Could the mere perception of food availability reverse the beneficial effects of diet restriction, which robustly increases lifespan and reduces aging-related disease in many species? We had noted from previous work in Drosophila that the effects of dietary restriction were fast acting, completely reversible, and largely independent of the energetic content of the food. Indeed, some characteristic of the diet seemed to be "sensed" by the flies independent of their tendency to eat it. We quickly realized that the Drosophila olfactory system, with its well-understood architecture and associated set of genetic tools, was the ideal model to test our hypothesis. Subsequent work resulted in the identification of particular odorants and populations of sensory neurons with potent effects on lifespan, obesity, and metabolism.
From there one would hypothesize that a diet for flies could be constructed that doesn't use methionine or protein restriction to trigger calorie restriction benefits, yet nonetheless extends life span and enhances health through use or avoidance of specific scents.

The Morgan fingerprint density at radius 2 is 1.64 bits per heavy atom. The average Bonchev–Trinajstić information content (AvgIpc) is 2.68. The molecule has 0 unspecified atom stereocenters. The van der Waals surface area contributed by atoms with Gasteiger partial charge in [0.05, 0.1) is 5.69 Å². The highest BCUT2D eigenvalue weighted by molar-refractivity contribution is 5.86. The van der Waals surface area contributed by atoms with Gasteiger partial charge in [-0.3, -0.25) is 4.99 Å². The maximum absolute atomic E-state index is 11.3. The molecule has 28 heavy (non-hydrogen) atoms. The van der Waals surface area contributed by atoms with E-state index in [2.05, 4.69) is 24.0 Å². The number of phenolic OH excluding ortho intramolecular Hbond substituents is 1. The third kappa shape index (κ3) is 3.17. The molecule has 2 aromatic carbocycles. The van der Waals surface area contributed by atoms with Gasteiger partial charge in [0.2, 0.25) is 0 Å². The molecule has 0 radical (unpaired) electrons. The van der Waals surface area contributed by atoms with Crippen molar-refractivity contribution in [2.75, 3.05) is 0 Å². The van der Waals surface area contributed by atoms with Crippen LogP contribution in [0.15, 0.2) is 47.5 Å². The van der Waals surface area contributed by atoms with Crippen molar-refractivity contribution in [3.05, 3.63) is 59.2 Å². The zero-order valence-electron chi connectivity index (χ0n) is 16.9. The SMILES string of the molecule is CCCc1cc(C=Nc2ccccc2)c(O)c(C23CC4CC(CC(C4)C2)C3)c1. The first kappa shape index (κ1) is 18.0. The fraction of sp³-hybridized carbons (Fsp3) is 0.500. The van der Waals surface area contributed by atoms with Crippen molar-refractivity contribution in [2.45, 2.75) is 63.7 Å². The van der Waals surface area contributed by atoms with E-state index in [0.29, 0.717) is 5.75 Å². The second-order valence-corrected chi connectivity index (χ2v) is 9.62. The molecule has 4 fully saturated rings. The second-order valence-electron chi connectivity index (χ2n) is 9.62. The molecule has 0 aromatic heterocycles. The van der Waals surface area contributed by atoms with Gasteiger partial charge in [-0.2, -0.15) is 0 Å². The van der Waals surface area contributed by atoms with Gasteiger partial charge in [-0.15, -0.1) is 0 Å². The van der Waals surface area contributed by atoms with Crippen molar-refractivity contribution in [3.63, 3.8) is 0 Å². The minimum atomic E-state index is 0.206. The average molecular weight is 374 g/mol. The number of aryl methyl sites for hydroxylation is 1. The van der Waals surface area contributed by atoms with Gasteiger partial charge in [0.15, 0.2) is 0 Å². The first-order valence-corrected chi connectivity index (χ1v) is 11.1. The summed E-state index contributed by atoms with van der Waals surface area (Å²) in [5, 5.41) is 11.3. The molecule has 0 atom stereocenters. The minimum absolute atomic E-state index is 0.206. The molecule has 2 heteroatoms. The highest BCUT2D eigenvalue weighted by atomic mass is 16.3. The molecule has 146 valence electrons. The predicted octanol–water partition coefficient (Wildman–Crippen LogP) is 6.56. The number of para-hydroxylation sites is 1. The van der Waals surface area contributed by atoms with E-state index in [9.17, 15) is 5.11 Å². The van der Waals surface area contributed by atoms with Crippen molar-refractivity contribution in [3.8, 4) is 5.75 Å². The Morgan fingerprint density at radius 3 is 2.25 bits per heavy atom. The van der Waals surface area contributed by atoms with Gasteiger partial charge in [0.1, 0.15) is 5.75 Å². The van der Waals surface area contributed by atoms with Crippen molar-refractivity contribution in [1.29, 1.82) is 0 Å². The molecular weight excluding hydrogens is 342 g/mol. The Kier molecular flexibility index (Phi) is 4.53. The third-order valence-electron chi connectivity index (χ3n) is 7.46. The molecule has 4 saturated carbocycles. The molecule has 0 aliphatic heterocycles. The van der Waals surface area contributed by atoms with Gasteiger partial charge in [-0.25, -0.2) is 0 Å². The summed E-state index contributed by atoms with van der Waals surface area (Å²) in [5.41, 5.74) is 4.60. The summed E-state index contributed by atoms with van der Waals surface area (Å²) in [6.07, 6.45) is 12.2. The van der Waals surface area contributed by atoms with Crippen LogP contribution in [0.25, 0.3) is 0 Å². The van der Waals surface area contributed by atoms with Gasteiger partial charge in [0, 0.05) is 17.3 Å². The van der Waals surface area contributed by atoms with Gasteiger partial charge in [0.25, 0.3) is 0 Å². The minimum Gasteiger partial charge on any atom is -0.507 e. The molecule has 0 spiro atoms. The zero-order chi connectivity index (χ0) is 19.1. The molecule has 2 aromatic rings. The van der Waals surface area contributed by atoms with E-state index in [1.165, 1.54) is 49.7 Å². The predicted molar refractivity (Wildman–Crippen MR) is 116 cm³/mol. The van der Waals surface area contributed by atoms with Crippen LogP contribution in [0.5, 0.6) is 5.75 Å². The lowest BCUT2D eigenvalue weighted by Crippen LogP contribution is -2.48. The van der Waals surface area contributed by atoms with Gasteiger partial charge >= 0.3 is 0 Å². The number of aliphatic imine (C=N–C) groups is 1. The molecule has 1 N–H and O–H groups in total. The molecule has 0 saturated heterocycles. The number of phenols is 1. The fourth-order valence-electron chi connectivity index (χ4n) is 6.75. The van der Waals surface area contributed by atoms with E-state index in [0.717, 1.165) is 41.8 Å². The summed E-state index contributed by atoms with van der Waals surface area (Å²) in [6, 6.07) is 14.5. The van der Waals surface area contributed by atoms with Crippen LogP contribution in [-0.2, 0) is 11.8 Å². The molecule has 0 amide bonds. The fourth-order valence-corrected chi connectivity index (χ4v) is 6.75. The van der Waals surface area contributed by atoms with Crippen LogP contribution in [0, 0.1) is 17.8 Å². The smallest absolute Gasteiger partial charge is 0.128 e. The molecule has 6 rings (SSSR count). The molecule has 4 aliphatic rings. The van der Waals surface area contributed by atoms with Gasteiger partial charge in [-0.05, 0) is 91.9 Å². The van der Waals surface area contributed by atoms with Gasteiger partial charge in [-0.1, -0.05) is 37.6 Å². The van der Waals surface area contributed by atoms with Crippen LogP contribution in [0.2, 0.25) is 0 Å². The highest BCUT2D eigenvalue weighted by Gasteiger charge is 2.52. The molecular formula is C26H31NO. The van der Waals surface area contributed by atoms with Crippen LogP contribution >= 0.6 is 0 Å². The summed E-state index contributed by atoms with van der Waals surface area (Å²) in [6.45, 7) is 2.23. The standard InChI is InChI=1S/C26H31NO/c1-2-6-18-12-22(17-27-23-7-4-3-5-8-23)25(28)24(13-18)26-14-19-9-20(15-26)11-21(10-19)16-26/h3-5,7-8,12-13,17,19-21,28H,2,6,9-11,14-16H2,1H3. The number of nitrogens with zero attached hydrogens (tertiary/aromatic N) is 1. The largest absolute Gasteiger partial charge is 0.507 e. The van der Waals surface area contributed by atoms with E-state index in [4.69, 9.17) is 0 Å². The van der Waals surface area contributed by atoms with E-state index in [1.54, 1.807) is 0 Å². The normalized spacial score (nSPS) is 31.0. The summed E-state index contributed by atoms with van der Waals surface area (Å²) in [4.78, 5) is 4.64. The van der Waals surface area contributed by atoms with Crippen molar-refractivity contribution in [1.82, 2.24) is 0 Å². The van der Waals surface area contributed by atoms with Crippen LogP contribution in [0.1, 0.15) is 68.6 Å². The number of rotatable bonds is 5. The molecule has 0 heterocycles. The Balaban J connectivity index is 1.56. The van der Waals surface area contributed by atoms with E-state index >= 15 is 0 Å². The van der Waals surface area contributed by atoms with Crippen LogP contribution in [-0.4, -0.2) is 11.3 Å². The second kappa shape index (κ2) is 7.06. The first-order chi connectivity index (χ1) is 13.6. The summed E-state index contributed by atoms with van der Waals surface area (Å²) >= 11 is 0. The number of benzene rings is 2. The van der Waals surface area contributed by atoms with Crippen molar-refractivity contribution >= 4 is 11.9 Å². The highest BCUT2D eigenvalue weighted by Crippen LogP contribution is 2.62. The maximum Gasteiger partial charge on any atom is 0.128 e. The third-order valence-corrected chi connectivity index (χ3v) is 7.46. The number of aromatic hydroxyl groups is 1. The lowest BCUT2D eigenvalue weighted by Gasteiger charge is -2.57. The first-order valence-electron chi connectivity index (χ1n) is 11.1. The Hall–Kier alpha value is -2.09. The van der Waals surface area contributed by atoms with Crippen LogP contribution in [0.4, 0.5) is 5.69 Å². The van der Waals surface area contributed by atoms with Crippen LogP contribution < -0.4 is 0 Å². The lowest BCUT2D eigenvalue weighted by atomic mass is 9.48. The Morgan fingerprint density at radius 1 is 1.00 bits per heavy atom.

Then we might ponder, completely speculatively, whether primates have inherited any such sensitivity to specific scents as part of our evolutionary heritage. There is no evidence to suggest that we have, but it is nonetheless interesting to postulate a scent-based array of possible ways to build a diet that is rich in calories but still triggers some form of positive calorie restriction biochemistry.
Meanwhile, feet back on the ground, the strong evidence for the benefits of methionine restriction in mammals is a fairly direct pointer to a way to engineer a diet that will produce health benefits without adopting a calorie restriction lifestyle. I continue to be surprised that no elements within the "anti-aging" marketplace are pursuing this sort of product development; given the financial success and public awareness of branded dietary products, you'd think this would be right up their alley.
Pletcher, S. (2009). The Modulation of Lifespan by Perceptual Systems Annals of the New York Academy of Sciences, 1170 (1), 693-697 DOI: 10.1111/j.1749-6632.2009.04926.x